German trade surpluses are making once again the headlines. The European Commission decided yesterday to launch an investigation into Berlin’s “excessive” trade surplus. This surplus is so large, the Commission argues, that it saps the strength of the Eurozone economic balance (or, put differently, nurtures its imbalances). But is this concern really new?
Thomas Mayer s’intéresse dans ce livre aux origines et à l’évolution récente de la monnaie unique et propose une série de mesures pour restaurer la confiance dans l’euro.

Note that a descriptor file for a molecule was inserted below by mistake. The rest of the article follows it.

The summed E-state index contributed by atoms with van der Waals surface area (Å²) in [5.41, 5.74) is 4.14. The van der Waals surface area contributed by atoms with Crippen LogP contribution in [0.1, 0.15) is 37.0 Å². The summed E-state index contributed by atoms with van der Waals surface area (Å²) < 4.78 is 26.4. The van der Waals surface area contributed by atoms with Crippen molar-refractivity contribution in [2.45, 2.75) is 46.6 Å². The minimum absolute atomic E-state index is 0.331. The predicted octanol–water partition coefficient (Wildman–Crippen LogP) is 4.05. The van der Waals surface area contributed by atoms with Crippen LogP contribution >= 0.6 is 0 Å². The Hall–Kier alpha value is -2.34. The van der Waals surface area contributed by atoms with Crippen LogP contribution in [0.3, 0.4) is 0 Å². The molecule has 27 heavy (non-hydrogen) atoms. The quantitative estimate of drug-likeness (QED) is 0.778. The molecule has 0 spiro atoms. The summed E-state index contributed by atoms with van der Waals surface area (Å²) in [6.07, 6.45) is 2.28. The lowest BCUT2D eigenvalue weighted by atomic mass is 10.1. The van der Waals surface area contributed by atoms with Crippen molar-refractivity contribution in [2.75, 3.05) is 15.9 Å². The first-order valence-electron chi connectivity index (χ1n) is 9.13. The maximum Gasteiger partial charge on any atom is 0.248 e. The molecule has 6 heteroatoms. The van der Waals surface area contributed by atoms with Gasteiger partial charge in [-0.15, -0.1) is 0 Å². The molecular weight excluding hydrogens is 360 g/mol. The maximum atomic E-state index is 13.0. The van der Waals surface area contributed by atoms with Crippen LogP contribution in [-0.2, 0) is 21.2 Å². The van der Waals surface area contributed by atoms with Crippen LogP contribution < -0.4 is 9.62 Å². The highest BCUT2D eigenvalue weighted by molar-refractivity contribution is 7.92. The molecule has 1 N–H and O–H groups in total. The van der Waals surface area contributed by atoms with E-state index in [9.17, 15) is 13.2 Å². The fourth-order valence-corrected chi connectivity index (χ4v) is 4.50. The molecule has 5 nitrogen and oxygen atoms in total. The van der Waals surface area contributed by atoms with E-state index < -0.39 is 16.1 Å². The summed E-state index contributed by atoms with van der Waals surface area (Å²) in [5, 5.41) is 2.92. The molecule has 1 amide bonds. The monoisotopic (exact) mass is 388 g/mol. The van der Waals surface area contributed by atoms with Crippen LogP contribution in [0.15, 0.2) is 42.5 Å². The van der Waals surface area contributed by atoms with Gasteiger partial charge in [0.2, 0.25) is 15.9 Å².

This article sets out the state of the field, outlines some of the problems/methodological challenges to historical research on the 1970s and finally sketches some potential research directions.
A Europe Made of Money is a new history of the making of the European Monetary System (EMS). This account stresses that the EMS is much more than a success story of financial cooperation. The technical suggestions made by its architects reveal how state elites conceptualized the larger project of integration. And their monetary policy became a marker for the conception of European identity.
The EMS, created in 1979, is part of the prehistory of the euro: it was a first concrete attempt at organising the European Union’s – that was still then the European Economic Community (EEC) – currency relations. And the discussions that took place then bear a striking resemblance to our current predicament.